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Hagerstown gets $100,000 Community Legacy Program grant

November 30, 2012|By DON AINES | dona@herald-mail.com
  • The City of Hagerstown has received a $100,000 state grant for renovations to a row of West Washington Street properties, but the previous city administration applied for the grant, and the project will be revisited by the new mayor and council, city spokeswoman Erin Wolfe said Thursday.
By Joe Crocetta, Staff Photographer

The City of Hagerstown has received a $100,000 state grant for renovations to a row of West Washington Street properties, but the previous city administration applied for the grant, and the project will be revisited by the new mayor and council, city spokeswoman Erin Wolfe said Thursday.

The award is for the acquisition and renovation of 43-53 W. Washington St., according to a press release from the Maryland Department of Housing and Community Development. The funds are part of $5.5 million in Community Legacy Program grants handed out to 38 municipalities and organizations across the state.

The city had discussed the possibility of buying or leasing the building from Hagerstown Table, its president Vincent Groh said Thursday. Two of the buildings in that section, 43 and 47, have had the insides gutted, he said.

“I haven’t heard anything from them for months,” Groh said of the city government. During those discussions with city officials, no mention was made as to whether it was connected with the proposed multipurpose stadium project, Groh said.

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In July, city Planning Director Kathleen Maher presented the council with three project ideas for the Community Legacy Program, including a City Center acquisition and renovation program. That project would have been for a $100,000 Community Legacy grant coupled with $220,000 in Community Development Block Grant funds, she told the council.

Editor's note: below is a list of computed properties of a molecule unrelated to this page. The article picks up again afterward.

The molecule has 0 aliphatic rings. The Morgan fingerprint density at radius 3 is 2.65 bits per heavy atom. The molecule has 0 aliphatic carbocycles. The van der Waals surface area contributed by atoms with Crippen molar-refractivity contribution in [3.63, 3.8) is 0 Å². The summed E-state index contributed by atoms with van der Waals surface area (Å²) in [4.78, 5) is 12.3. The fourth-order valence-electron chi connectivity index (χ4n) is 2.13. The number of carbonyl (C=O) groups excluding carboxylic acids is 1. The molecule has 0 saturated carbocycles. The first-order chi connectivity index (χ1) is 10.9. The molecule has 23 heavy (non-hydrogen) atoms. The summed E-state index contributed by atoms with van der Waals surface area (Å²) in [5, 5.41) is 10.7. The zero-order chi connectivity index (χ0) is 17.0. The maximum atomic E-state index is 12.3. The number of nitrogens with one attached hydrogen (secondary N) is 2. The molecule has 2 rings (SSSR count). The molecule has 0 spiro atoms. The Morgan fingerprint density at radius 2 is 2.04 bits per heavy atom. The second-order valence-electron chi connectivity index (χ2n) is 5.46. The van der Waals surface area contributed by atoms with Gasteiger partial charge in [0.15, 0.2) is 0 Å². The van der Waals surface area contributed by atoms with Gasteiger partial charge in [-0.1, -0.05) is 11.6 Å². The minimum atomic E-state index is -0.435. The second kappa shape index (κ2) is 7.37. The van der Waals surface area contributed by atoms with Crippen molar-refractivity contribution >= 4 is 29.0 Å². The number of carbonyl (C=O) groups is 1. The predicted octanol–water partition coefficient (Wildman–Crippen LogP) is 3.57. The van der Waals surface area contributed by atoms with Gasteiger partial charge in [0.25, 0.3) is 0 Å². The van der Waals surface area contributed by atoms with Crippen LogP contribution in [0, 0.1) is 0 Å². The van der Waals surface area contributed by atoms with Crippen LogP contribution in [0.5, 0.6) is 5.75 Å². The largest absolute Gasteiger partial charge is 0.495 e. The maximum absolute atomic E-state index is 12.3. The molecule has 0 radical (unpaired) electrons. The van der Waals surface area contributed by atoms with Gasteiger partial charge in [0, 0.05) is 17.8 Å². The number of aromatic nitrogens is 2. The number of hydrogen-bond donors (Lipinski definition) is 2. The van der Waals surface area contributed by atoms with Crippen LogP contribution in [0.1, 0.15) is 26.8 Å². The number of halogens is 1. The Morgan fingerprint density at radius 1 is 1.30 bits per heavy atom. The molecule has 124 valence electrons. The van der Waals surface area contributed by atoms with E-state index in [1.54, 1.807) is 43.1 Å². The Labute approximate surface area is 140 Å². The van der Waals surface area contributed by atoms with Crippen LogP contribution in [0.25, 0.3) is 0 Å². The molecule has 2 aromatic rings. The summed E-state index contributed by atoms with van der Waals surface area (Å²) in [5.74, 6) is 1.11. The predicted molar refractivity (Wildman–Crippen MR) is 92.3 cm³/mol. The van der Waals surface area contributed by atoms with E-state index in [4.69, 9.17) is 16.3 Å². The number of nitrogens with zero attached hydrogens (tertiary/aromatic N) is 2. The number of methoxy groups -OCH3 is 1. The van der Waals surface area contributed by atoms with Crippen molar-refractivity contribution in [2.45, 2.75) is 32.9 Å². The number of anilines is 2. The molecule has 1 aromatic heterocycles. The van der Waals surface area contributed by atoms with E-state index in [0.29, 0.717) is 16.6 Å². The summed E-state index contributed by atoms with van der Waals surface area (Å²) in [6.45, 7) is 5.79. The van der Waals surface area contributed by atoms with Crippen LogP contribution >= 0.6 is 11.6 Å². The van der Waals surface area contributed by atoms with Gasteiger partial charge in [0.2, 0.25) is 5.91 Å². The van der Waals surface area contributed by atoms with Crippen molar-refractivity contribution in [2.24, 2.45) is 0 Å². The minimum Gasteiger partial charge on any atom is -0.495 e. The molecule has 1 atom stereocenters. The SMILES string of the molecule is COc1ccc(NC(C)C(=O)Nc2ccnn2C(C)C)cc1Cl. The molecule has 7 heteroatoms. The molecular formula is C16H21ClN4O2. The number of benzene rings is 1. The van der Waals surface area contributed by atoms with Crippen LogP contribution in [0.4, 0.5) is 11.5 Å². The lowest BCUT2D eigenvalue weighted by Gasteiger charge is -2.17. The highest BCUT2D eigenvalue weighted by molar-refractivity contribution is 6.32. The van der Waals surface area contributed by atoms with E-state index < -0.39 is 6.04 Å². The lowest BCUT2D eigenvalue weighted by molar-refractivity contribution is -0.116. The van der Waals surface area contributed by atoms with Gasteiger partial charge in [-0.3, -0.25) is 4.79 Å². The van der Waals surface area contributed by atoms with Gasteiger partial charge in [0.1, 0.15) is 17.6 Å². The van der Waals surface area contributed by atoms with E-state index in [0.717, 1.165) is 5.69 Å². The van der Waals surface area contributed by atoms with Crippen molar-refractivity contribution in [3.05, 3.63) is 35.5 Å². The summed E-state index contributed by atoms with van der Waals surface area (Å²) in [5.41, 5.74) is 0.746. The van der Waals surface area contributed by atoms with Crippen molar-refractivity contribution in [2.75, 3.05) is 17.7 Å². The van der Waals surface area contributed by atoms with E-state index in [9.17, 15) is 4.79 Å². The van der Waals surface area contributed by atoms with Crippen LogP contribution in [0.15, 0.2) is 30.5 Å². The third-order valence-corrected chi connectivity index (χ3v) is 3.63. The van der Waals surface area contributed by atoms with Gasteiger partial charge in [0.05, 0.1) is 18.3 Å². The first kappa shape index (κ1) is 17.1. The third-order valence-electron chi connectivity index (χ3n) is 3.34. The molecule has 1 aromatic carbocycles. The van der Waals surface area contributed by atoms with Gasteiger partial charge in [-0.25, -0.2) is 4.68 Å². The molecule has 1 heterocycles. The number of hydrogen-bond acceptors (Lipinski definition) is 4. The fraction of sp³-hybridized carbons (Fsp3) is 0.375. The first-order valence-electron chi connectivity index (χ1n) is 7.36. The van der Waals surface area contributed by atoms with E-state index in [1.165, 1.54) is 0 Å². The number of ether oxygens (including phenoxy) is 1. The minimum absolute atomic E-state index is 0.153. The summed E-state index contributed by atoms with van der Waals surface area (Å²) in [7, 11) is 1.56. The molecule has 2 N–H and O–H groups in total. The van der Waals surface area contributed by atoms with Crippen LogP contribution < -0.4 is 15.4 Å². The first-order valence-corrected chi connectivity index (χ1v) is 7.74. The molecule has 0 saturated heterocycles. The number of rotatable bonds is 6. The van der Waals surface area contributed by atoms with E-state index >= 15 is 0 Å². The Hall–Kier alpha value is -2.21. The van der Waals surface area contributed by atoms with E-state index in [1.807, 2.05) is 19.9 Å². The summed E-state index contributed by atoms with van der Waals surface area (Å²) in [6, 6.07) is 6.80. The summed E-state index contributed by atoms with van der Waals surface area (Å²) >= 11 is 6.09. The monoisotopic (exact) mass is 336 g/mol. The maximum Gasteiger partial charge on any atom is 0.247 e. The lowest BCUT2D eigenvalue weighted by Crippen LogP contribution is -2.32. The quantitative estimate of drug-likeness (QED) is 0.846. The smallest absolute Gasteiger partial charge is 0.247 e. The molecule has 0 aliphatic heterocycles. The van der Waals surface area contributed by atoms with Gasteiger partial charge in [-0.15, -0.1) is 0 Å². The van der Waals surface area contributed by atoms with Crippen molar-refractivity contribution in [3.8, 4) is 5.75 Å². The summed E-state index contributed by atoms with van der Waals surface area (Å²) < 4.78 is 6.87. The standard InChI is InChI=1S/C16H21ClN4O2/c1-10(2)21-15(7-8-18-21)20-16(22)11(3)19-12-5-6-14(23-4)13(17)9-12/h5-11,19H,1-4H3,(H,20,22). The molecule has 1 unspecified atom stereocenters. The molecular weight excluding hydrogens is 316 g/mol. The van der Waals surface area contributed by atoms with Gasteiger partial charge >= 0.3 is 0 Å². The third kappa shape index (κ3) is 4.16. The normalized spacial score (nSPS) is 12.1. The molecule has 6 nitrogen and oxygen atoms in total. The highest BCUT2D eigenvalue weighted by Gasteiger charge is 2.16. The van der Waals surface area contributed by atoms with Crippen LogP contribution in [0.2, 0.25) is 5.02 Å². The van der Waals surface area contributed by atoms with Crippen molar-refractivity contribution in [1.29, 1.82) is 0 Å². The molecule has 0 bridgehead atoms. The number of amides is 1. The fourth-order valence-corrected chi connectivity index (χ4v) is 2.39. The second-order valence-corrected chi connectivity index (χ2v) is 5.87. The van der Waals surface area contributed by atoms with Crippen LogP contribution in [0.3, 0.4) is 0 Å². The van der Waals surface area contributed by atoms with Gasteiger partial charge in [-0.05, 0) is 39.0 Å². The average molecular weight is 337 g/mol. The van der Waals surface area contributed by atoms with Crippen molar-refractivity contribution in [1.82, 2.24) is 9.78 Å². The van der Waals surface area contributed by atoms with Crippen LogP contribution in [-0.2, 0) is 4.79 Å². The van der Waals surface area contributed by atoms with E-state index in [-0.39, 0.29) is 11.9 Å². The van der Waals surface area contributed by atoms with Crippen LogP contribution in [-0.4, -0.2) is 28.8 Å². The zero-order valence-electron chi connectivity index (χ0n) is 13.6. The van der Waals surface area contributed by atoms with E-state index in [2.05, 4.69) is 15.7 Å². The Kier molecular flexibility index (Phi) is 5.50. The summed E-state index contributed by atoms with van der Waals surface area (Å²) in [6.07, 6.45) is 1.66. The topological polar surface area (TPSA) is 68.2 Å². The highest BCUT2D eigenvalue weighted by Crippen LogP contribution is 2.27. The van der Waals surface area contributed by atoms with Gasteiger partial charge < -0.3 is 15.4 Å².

The property being considered was not disclosed at the time because the city did not know whether it could obtain an option on the building, Maher said at the time.

The $100,000 received by the city would have been used for rehabilitating the properties, Wolfe said Thursday.

“It was a potential project we were working on with the prior council,” Wolfe said Thursday. “In terms of acquisition (of the properties), there’s no finalized contract,” she said.

“We are going to have to revisit the project” with the city’s new administration, Wolfe said.

On Nov. 6, Mayor Robert E. Bruchey II was defeated by David S. Gysberts. Three new members were elected to the City Council — Kristin B. Aleshire, Penny Nigh and Donald F. Munson.

Aleshire is a former Washington County Commissioner and a past city councilman. Munson is a former state senator and Nigh ran a campaign that questioned the stadium project.

The city received another Legacy Program grant of $50,000 for a funding program to upgrade the facades of mixed-use buildings downtown, the Department of Housing and Community Development release said.

The grant is separate from the city’s existing facade program, Wolfe said.

In July, Maher told the council that one of the three projects being considered was for $60,000 for a facade program, which would be matched by $60,000 in Community Development Block Grant funds. The money would be used to upgrade facades on four buildings in the downtown over a two-year period, she said at the time.

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